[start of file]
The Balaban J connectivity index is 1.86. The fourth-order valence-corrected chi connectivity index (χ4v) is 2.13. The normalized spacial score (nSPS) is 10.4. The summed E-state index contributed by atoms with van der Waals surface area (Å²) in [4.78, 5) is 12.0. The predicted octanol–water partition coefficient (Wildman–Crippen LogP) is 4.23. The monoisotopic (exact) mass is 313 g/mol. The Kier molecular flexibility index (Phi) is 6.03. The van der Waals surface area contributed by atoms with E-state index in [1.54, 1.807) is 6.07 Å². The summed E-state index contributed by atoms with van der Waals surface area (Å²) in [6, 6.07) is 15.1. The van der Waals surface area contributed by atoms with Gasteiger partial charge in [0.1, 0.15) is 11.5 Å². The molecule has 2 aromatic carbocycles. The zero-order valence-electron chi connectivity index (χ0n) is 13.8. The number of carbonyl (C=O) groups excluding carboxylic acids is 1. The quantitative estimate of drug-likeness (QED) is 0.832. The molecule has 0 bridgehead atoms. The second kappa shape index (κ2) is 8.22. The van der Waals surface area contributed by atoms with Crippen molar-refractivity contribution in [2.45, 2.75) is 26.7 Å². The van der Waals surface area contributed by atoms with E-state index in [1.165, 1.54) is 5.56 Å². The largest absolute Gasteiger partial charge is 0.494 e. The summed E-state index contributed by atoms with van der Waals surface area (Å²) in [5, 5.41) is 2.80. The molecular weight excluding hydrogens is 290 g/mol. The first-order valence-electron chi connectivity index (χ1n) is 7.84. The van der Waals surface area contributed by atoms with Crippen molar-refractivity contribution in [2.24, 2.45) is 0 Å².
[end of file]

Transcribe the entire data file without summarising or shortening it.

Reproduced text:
The Balaban J connectivity index is 1.86. The fourth-order valence-corrected chi connectivity index (χ4v) is 2.13. The normalized spacial score (nSPS) is 10.4. The summed E-state index contributed by atoms with van der Waals surface area (Å²) in [4.78, 5) is 12.0. The predicted octanol–water partition coefficient (Wildman–Crippen LogP) is 4.23. The monoisotopic (exact) mass is 313 g/mol. The Kier molecular flexibility index (Phi) is 6.03. The van der Waals surface area contributed by atoms with E-state index in [1.54, 1.807) is 6.07 Å². The summed E-state index contributed by atoms with van der Waals surface area (Å²) in [6, 6.07) is 15.1. The van der Waals surface area contributed by atoms with Gasteiger partial charge in [0.1, 0.15) is 11.5 Å². The molecule has 2 aromatic carbocycles. The zero-order valence-electron chi connectivity index (χ0n) is 13.8. The number of carbonyl (C=O) groups excluding carboxylic acids is 1. The quantitative estimate of drug-likeness (QED) is 0.832. The molecule has 0 bridgehead atoms. The second kappa shape index (κ2) is 8.22. The van der Waals surface area contributed by atoms with Crippen molar-refractivity contribution in [2.45, 2.75) is 26.7 Å². The van der Waals surface area contributed by atoms with E-state index in [1.165, 1.54) is 5.56 Å². The largest absolute Gasteiger partial charge is 0.494 e. The summed E-state index contributed by atoms with van der Waals surface area (Å²) in [5, 5.41) is 2.80. The molecular weight excluding hydrogens is 290 g/mol. The first-order valence-electron chi connectivity index (χ1n) is 7.84. The van der Waals surface area contributed by atoms with Crippen molar-refractivity contribution in [2.24, 2.45) is 0 Å².